Editor’s Morning Note: There is hope that the tech IPO market is poised for recovery. A tech IPO just priced, so it’s the perfect moment to understand why.
After all our chatter about past IPOs and their lacking quantity, there is some hope for a pace pickup during the rest of the year–and even more so for 2017 and 2018.
Hope, of course, doesn’t count for much. But it’s time to take a look around and see where we are. Are we on the vestige of real late-stage liquidity?
Maybe. After all, The Trade Desk just set a proposed price range for its flotation.
There seems to be a growing narrative in the press that, yes, this year’s IPO market has been slower than sap sliding down a tree, but things are about to pick up.
As we sometimes do, it’s time for a media roundup. First up, VenturesBeat:
MarketWatch has some optimism as well:
The SF Chronicle has a mostly positive take:
And two hits from mid-August that mark the length of the current bout of optimism are worth our time. Here’s Bloomberg:
And finally, BusinessInsider:
It’s called a narrative for a reason.
Following the strong results of the to-date 2016 US-based technology market, it isn’t surprising that more companies are looking to go public. Everyone wants to be the next Twilio. However, Twilio’s path will be hard to repeat.
Why? Because Twilio had growing revenue and falling losses in its filing documents. Not all companies that we expect to go public are lowering their losses as they grow. The market has treated companies with similar metric direction with strict discretion in the past.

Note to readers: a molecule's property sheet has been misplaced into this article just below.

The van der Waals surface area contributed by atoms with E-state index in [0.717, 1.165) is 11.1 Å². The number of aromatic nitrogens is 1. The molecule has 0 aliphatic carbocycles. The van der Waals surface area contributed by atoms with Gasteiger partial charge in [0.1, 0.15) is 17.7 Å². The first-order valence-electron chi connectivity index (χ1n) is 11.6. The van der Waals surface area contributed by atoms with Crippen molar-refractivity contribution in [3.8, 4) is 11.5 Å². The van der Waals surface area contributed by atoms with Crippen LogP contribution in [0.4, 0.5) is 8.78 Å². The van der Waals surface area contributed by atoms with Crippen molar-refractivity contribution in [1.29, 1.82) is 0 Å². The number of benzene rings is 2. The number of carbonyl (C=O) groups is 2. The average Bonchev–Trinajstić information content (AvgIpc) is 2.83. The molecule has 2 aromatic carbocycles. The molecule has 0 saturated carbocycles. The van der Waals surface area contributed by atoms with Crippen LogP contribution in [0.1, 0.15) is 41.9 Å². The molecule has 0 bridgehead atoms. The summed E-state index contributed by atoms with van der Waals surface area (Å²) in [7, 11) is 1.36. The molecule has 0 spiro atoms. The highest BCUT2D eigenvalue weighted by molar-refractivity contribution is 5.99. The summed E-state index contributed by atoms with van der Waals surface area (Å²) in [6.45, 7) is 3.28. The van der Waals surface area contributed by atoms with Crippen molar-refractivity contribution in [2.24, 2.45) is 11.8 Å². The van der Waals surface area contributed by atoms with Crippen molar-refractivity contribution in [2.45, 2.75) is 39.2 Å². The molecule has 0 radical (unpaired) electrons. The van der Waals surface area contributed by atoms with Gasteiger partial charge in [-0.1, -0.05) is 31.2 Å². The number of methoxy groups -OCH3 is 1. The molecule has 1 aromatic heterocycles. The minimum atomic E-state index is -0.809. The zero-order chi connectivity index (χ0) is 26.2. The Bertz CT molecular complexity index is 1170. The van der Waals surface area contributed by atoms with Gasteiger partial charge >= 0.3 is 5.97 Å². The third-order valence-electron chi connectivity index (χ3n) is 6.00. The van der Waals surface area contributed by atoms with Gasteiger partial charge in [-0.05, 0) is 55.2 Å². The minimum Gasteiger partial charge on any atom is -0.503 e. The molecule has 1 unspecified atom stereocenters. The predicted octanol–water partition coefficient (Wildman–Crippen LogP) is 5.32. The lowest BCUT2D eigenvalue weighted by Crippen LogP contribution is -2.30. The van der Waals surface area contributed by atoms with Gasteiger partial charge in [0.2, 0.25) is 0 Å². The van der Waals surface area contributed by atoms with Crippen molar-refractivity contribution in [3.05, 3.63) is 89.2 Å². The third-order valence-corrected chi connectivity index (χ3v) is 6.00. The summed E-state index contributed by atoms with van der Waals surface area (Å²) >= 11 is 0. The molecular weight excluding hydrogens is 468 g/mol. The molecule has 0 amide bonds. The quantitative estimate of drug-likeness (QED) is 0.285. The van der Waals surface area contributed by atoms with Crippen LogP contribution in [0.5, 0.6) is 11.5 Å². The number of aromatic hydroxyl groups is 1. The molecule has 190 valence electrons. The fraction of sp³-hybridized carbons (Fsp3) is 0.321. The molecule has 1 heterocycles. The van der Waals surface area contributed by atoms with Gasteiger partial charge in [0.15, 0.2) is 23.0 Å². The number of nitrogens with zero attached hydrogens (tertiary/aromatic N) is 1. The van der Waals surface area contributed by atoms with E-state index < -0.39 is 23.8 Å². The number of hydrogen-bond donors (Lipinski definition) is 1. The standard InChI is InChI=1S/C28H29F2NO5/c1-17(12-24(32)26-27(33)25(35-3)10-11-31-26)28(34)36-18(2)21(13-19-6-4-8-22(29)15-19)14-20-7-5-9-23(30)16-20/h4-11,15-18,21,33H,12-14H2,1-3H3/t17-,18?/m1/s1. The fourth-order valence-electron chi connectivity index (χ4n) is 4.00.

To save you some scrolling, here are the core metrics, all measured from the most recent quarter compared to its year-ago period. (Numbers in green are positive, indicating improvement. Numbers in red are negative, indicating deteriorating performance.)
- Revenue ∆% YoY: 27.45
- Net loss ∆% YoY: 592.6
- Revenue ∆% YoY: 77.82
- Net loss ∆% YoY: 43.57
- Revenue ∆% YoY: 92.96
- Net profit ∆% YoY: 95.47
- Revenue ∆% YoY: 22.39
- Net loss ∆% YoY: 2.54
What should we take away from that? That two of the companies of our four are losing more money as they grow, one is roughly holding its losses flat as it grows, albeit at a slow rate, and The Trade Desk managed expanded its profit while also growing its top line.
So it’s a mixed bag. Varying strength is no sin, but even at all-time highs, it isn’t clear that there is market appetite for offerings that have growing deficits. We’ll see.
This matters for more companies than the final few firms that may go public this year. Instead, if the above-listed cadre flops, it could re-close the IPO window. That could limit 2017 liquidity.
If we aren’t going to see mass unicorn deletion, the market requires the liquidity that IPOs bring.